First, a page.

Tickborne Disease

Tick Bite Prevention 

While it is a good idea to take preventive measures against ticks year-round, be extra vigilant in warmer months (April-September) when ticks are most active.

  • Avoid Direct Contact with Ticks
  • Avoid wooded and brushy areas with high grass and leaf litter.
  • Walk in the center of trails.
  • Repel Ticks with DEET or Permethrin
  • Use repellents that contain 20 to 30% DEET (N, N-diethyl-m-toluamide) on exposed skin and clothing for protection that lasts up to several hours. Always follow product instructions. Parents should apply this product to their children, avoiding hands, eyes, and mouth. •Use products that contain permethrin on clothing. Treat clothing and gear, such as boots, pants, socks and tents with products containing 0.5% permethrin. It remains protective through several washings. Pre-treated clothing is available and may be protective longer. 

Find and Remove Ticks from Your Body

  • Bathe or shower as soon as possible after coming indoors (preferably within two hours) to wash off and more easily find ticks that are crawling on you.
  • Conduct a full-body tick check using a hand-held or full-length mirror to view all parts of your body upon return from tick-infested areas.  Parents should check their children for ticks under the arms, in and around the ears, inside the belly button, behind the knees, between the legs, around the waist, and especially in their hair.
  • Examine gear and pets. Ticks can ride into the home on clothing and pets, then attach to a person later, so carefully examine pets, coats, and day packs.
  • Tumble dry clothes in a dryer on high heat for 10 minutes to kill ticks on dry clothing after you come indoors.  If the clothes are damp, additional time may be needed. If the clothes require washing first, hot water is recommended. Cold and medium temperature water will not kill ticks effectively. If the clothes cannot be washed in hot water, tumble dry on low heat for 90 minutes or high heat for 60 minutes. The clothes should be warm and completely dry.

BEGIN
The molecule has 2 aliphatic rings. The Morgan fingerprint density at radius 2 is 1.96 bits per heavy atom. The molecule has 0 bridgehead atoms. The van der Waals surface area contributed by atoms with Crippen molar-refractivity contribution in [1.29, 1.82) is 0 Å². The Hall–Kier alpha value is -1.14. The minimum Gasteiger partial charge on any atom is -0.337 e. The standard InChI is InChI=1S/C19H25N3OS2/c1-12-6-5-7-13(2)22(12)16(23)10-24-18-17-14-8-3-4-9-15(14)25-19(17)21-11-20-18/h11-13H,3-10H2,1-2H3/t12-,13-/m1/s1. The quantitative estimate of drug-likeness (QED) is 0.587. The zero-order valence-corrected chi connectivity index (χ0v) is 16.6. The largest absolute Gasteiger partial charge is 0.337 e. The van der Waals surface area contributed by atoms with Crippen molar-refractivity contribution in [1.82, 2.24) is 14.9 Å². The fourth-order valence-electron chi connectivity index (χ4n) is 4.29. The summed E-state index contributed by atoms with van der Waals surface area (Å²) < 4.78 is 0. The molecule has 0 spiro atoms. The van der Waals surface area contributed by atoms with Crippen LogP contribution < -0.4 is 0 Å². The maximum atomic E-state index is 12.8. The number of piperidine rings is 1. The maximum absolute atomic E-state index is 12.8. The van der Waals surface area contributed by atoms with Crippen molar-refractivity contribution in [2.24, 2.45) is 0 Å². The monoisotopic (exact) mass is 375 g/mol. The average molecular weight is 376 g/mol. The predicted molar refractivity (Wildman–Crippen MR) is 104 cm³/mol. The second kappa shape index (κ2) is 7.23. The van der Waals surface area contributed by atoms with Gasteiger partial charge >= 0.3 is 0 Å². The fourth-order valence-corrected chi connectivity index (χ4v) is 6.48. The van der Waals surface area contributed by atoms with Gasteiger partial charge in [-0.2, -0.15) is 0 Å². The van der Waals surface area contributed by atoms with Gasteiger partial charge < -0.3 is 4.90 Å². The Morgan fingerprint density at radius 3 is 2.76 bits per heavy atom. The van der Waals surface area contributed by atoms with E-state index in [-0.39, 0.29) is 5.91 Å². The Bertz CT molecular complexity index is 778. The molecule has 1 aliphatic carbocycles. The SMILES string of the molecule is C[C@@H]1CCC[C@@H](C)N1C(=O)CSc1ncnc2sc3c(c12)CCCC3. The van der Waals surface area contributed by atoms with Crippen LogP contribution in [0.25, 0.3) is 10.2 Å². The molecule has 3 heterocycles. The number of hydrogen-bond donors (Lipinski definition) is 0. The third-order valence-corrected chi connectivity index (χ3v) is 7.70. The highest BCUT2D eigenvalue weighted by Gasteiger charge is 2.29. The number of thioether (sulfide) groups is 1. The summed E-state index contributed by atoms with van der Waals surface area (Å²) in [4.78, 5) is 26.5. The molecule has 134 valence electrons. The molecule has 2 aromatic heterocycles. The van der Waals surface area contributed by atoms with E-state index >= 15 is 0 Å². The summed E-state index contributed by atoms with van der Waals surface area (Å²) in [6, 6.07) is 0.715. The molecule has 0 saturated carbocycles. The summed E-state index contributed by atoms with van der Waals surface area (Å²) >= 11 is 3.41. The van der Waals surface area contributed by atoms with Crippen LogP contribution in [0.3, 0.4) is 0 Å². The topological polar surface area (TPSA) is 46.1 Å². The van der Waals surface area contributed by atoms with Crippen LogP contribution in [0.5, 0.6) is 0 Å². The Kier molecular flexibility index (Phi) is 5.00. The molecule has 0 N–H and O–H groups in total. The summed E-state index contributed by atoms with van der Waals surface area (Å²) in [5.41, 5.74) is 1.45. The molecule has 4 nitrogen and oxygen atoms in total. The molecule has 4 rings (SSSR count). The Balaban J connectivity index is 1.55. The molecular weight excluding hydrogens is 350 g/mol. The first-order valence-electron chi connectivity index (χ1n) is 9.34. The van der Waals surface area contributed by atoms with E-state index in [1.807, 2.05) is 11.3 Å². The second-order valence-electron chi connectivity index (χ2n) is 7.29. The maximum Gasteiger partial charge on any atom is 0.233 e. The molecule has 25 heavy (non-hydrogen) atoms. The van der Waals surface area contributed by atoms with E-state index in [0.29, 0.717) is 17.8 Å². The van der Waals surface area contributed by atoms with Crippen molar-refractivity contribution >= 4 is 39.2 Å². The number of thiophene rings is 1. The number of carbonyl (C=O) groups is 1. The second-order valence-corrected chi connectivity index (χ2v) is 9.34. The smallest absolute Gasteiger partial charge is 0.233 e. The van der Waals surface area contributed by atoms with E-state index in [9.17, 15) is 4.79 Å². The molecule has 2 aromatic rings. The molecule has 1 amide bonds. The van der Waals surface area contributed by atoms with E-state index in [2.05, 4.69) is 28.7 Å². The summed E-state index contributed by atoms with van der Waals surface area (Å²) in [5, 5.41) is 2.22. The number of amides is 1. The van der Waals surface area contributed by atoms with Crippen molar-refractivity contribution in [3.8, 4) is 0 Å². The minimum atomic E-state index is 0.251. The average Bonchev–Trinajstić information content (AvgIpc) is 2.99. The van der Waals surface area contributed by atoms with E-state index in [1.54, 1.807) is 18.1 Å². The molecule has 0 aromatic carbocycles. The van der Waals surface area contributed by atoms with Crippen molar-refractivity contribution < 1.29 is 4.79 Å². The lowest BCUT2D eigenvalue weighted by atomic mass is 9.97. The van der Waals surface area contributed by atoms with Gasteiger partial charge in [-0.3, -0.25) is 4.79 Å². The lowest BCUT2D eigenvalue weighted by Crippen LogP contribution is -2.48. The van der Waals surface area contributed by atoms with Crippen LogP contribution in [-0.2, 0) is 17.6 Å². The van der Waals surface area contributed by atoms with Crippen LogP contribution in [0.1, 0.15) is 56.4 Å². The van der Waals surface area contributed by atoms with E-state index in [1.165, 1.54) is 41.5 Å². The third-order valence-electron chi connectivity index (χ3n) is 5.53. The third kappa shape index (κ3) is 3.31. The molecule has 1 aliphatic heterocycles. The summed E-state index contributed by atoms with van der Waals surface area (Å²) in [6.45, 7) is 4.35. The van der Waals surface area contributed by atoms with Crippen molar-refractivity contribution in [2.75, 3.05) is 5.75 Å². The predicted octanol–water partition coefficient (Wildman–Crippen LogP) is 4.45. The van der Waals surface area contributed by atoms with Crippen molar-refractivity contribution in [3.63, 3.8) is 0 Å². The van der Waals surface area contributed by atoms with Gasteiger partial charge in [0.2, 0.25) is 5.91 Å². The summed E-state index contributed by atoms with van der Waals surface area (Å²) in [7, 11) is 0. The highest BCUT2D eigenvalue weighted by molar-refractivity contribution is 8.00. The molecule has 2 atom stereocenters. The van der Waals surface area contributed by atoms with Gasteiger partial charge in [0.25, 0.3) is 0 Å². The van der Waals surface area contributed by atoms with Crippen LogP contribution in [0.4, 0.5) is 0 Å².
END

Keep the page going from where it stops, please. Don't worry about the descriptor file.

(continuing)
Insect Repellent Safety

Need help picking a repellent? Learn what is the best repellent for your activity by using the Insect Repellent Database   

Additional insect repellent information can be found by visiting the EPA website

Tick Identification

Safe Tick Removal

Tickborne Related Illness

​In the United States, some ticks carry pathogens that can cause human disease. Click here for a listing of diseases.

​​Many tickborne diseases can have similar signs and symptoms. If you have been bitten by a tick and develop the symptoms below within a few weeks, a health care provider should evaluate the following before deciding on a course of treatment.

​The most common symptoms of tick-related illnesses are: Fever/chills, aches and pain, fatigue, headache, and joint pain. A rash can also be present. Lyme disease, southern tick-associated rash illness (STARI), Rocky Mountain spotted fever (RMSF), ehrlichiosis, and tularemia can result in distinctive rashes: ◦In Lyme disease, the rash may appear within 3-30 days, typically before the onset of fever. The Lyme disease rash is the first sign of infection and is usually a circular rash called erythema migrans (EM). This rash occurs in approximately 70-80% of infected persons and begins at the site of a tick bite.

Although easily treated with antibiotics, these diseases can be difficult for physicians to diagnose. However, early recognition and treatment of the infection decreases the risk of serious complications. So see your doctor immediately if you have been bitten by a tick and experience any of the symptoms described.

Additional Resources


CDC Tick Guide